Let me hip you to the BLACKEST thing ever, Fannie Lou Hamer’s album.
Dina was relentless. She was every negative Black girl stereotype that exists rolled into one. Her mouth was filthy, she was sexually free, she couldn’t…wouldn’t be controlled or tamed. She was loud. She was blunt. She was a flirt. She was a fighter. She was always turned all the way up.
I kept on wondering how the other 3 were her friend and stayed her friend for twenty years. But that was just it. Dina was a friend. Loyal and loving and true. Dina is the epitome of a down ass friend.
This weekend I spent an inordinate amount of time listening to Dr. Boyce Watkins and Dr. Claud Anderson and Dr. France Cress Welsing and I began re-reading Carter G. Woodson’s The Miseducation of the Negro
WARNING: If you attempt to engage in all of the above texts at the same time: DO NOT DO IT. You will be left overwhelmed and confused. Drive slow homie.
I grew up knowing that I was going to become an angry black woman because that is what society has told me: from talk shows like Maury to Tyler Perry movies to the very men that I have dated. I was considered bitter and difficult, too independent and too slick with my mouth. …I am writing this after hearing the verdict of the murder of Philando Castile and all I hear are his mother, Valerie Castile’s words, “This city murdered my son” and she continues with the declaration, “I’m mad as hell right now.”…“…I’m tired of explaining.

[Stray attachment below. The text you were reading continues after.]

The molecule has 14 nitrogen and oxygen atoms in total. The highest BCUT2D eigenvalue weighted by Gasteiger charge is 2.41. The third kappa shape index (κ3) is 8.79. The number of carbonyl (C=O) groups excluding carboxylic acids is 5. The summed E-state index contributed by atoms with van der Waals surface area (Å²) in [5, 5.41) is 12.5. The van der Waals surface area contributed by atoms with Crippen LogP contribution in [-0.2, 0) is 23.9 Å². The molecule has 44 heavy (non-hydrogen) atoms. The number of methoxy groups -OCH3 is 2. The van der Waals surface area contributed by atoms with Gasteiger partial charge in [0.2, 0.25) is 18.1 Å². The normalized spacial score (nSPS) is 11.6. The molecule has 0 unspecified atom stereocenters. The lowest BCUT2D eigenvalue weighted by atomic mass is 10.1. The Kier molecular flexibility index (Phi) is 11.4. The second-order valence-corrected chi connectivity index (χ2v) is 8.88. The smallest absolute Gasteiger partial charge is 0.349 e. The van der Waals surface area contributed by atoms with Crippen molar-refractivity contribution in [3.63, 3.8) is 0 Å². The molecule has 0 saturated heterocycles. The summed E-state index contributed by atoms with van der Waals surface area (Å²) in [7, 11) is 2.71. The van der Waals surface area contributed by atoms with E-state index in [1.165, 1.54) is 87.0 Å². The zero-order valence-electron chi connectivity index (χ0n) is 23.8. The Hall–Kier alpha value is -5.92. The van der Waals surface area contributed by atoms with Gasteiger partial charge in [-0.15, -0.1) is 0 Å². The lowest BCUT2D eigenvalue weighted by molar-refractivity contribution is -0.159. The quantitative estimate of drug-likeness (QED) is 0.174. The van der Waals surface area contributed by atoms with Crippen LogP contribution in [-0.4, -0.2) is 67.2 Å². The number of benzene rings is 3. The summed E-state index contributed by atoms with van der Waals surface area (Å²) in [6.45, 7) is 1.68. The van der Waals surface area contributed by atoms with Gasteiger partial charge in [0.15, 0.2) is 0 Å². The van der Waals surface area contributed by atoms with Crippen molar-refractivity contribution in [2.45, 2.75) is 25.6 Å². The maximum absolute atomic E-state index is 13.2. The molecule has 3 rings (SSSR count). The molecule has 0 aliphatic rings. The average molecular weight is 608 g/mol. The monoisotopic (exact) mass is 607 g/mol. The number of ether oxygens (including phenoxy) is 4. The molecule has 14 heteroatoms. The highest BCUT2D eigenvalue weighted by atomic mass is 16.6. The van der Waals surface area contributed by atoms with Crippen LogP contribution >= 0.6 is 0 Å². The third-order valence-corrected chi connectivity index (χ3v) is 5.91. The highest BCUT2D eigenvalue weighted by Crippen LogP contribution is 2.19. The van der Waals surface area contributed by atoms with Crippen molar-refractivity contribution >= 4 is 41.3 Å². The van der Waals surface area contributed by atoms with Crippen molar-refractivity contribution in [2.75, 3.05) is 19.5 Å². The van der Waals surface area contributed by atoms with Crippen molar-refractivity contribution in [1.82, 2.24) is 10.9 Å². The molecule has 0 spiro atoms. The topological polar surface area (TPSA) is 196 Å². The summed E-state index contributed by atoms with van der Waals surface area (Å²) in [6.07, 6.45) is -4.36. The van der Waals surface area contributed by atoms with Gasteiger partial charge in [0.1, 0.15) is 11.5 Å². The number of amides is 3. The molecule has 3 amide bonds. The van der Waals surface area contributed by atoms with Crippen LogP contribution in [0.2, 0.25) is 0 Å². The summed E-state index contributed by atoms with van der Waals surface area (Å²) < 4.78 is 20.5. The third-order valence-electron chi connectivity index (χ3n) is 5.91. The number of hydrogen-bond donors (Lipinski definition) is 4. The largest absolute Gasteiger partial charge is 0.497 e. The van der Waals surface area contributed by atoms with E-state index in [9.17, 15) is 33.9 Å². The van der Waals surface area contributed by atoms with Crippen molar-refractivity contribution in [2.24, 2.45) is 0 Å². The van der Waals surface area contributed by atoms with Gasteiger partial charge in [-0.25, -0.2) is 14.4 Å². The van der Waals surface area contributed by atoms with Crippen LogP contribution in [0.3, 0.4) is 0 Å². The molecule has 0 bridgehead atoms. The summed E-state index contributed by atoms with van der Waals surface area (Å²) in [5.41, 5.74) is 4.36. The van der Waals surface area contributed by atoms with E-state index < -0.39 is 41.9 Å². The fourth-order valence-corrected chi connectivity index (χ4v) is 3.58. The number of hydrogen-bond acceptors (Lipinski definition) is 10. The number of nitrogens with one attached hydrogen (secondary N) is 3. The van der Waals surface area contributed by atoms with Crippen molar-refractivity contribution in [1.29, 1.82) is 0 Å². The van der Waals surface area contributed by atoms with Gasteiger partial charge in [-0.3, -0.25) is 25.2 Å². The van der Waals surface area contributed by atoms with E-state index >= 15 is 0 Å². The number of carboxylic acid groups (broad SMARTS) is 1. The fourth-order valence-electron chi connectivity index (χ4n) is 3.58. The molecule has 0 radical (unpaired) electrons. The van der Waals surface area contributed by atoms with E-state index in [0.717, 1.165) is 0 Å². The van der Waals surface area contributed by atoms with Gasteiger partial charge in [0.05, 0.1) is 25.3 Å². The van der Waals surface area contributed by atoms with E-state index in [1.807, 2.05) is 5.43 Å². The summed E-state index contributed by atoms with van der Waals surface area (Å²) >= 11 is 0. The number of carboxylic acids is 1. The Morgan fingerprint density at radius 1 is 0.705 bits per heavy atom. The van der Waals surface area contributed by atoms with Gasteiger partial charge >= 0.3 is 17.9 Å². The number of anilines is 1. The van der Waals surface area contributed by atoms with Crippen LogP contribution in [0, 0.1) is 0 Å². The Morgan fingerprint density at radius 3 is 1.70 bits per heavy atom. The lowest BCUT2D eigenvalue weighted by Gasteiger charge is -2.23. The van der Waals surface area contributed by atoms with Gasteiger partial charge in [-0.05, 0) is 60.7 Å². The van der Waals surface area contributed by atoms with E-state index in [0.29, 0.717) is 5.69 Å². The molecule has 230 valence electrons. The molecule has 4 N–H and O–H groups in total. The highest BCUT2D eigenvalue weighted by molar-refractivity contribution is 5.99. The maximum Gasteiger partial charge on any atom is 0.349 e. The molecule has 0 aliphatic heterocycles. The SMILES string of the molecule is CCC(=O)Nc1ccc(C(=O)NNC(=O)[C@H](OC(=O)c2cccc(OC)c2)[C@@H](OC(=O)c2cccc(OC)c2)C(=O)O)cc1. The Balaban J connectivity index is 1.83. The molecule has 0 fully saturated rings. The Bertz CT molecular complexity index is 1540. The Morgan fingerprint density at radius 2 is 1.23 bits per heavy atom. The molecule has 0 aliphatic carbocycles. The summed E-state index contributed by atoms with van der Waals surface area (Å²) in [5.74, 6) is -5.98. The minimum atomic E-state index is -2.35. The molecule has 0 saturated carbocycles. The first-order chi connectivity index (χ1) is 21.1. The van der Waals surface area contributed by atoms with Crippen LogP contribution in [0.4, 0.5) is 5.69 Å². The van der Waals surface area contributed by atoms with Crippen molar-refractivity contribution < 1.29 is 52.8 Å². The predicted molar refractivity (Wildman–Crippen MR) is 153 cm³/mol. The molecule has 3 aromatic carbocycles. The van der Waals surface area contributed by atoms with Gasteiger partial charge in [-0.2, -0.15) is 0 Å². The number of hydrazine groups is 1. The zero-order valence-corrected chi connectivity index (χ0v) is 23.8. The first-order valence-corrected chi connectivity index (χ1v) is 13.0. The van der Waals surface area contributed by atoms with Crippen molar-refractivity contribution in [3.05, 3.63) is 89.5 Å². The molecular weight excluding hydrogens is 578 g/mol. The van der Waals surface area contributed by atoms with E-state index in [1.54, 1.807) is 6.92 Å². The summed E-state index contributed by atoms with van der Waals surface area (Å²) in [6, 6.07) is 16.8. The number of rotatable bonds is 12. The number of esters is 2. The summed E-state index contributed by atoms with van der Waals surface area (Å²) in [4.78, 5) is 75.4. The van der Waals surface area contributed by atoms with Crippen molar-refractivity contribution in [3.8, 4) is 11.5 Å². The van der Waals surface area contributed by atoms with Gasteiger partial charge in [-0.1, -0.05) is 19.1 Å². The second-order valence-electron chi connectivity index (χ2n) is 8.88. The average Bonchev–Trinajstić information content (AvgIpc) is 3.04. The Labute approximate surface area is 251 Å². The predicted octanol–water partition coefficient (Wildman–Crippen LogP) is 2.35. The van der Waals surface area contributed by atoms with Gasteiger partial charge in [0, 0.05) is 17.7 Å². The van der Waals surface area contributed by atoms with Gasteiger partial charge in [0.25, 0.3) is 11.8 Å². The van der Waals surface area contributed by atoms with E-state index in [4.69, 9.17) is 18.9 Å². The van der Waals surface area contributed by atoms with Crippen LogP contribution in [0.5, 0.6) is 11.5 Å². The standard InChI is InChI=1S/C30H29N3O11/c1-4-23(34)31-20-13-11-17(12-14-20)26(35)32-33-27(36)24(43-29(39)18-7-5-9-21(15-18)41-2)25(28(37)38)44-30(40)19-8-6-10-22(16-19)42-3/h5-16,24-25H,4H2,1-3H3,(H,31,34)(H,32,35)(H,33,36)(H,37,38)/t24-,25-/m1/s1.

Man, this shit is draining.
But I’m not really allowed to be mad.”
Sonia Sanchez is Poetry in ACTION. She makes POETRY a verb. Her fluid pen and power reverberate from Birmingham, Alabama to Harlem, NY to Dakar, Senegal and throughout the four corners of the world. As women of African Descent write their narratives with their ways, means, actions, and deeds – Mama Sonia documents, translates, deciphers, and delivers. She is a master of cadence, flow, and vernacular, the embodiment of catalytic change.
“I joked around with her… she was putting on a little bit of make-up and I go, ‘Oh I thought Alicia doesn’t wear make-up,” he told The Howard Stern Show.
“And she’s like: ‘I do what the f*** I want.’ “
It is an amazing time to be a black woman, because our very varied and diverse stories are being told. We are no longer one dimensional sex pots or mammies or whores. We can now see parts of ourselves in so many places. I love Chimamanda so much because she doesn’t fit in a box. You can’t just box her in as an African, or more specifically Nigerian writer. She is worldly. You can’t just put her in the feminist corner. She’s not just a wife. She is all of those things and more than those things when singled out.
She is a true 21st century Griot!